Sunday, May 17, 2009

Early Buddhist caves

Dear all,

I came across a few fascinating articles on Buddhist monasteries that were housed in man-made caves in the western ghats of India. Most of them are located in the vicinity of the hill station city of Lonavala, "- a name that is a derivation from Lenauli (place of many caves - Lena meaning cave)", around 100 km from Mumbai (Bombay).

Most of the structural stone architecture in these caves has been very well preserved over the years and the caves seem habitable even today. This image is of a main meditation hall within a cave that is more than 2000 years old! There are more than 1000 such caves in the western ghats that were built at different periods over many centuries.
"A single Early Buddhist monastery in the Deccan region of western India might consist of several hundred separate caves which were often decorated with sculpture and finished in plaster that is carved and painted. Individual caves fell into two basic types: the cailya or chapel for congregational worship and the vihara or residential hall." "The earliest rock-cut garbhagriha, similar to free-standing ones later, had an inner circular chamber with pillars to create a circumambulatory path (pradakshina) around the stupa and an outer rectangular hall for the congregation of the devotees."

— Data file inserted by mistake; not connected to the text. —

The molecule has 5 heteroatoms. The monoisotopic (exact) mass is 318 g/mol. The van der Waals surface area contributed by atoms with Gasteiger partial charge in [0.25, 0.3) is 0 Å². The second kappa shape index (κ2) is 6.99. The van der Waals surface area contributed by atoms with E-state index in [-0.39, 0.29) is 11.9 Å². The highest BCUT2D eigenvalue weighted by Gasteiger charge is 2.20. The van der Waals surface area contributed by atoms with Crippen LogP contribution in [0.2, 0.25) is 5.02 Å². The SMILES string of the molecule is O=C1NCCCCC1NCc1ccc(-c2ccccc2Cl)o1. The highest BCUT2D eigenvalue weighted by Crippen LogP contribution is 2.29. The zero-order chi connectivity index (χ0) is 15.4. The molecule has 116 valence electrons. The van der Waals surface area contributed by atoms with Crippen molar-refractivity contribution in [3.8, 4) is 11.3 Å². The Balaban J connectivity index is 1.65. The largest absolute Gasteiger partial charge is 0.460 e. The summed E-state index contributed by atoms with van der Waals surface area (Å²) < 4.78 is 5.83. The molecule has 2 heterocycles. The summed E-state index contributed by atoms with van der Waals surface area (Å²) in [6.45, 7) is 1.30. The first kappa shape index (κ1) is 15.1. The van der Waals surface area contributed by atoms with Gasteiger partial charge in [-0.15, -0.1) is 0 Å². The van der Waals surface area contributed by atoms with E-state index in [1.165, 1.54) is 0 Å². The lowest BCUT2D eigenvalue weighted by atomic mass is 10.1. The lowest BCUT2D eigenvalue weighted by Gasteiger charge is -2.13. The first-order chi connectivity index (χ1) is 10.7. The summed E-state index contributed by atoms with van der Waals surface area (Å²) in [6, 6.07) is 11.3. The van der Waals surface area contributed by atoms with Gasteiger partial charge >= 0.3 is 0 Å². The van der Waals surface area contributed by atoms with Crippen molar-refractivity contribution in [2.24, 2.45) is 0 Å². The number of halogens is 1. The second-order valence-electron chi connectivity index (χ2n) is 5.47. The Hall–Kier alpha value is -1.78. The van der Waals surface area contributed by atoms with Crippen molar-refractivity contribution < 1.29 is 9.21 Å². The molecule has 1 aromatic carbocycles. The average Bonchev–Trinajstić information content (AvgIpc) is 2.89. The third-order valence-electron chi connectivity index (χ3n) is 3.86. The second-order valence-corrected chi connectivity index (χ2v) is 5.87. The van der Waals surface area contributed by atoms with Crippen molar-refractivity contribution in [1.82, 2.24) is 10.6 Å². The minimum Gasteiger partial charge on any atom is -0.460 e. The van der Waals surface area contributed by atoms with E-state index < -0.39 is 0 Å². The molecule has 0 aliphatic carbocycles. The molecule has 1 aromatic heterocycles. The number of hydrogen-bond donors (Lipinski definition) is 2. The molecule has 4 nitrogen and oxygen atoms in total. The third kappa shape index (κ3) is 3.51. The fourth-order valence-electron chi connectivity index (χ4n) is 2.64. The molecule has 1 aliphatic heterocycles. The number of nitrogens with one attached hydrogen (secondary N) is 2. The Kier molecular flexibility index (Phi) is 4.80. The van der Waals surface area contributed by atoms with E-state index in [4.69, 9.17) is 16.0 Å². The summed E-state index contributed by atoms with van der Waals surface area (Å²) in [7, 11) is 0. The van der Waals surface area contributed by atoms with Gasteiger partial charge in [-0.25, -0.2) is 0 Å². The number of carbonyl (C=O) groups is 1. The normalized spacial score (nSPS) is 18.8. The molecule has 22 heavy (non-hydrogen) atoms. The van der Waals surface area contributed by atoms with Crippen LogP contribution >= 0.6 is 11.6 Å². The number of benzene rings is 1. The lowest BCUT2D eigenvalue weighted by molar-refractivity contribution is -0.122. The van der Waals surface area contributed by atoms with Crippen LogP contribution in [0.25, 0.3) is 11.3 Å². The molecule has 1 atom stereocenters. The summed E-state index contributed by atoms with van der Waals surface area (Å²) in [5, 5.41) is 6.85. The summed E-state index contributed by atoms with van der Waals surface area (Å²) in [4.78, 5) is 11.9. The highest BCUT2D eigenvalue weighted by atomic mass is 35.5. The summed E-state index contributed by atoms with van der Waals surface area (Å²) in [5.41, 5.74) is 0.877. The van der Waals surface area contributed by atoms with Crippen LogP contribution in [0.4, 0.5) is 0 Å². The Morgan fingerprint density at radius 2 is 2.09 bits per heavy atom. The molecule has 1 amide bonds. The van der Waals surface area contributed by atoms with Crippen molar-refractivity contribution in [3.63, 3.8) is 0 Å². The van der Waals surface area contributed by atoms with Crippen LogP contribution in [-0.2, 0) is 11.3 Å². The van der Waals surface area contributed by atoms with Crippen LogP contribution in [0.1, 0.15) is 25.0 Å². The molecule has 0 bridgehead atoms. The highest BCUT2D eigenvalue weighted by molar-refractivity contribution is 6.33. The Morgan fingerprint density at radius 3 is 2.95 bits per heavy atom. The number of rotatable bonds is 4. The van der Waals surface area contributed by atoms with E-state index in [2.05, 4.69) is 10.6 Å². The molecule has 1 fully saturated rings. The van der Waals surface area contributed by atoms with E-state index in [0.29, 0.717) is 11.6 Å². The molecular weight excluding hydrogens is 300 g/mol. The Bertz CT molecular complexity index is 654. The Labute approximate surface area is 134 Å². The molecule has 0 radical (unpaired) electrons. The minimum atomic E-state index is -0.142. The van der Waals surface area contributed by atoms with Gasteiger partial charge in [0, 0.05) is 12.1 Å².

Quite possibly, work on some of these caves began during the reign of the Indian monarch, Ashoka, who embraced Buddhism and was prominent in spreading it to different parts on India and the world. Most of these caves are not as well known as the ones at Ajanta and Ellora but have beautiful intricate carvings adorning their walls. You can look at images of these caves and read a lot more about their history in the links below. Interestingly, one set of caves, called Kanheri, are located inside what today forms the national park of Mumbai.

Eary Buddhist caves of the Western Deccan

Karla and Bhaja caves

Bedse caves

Indian rock cut architecture

Kanheri caves

Hope you enjoy the grandeur of these residences for sanghas!

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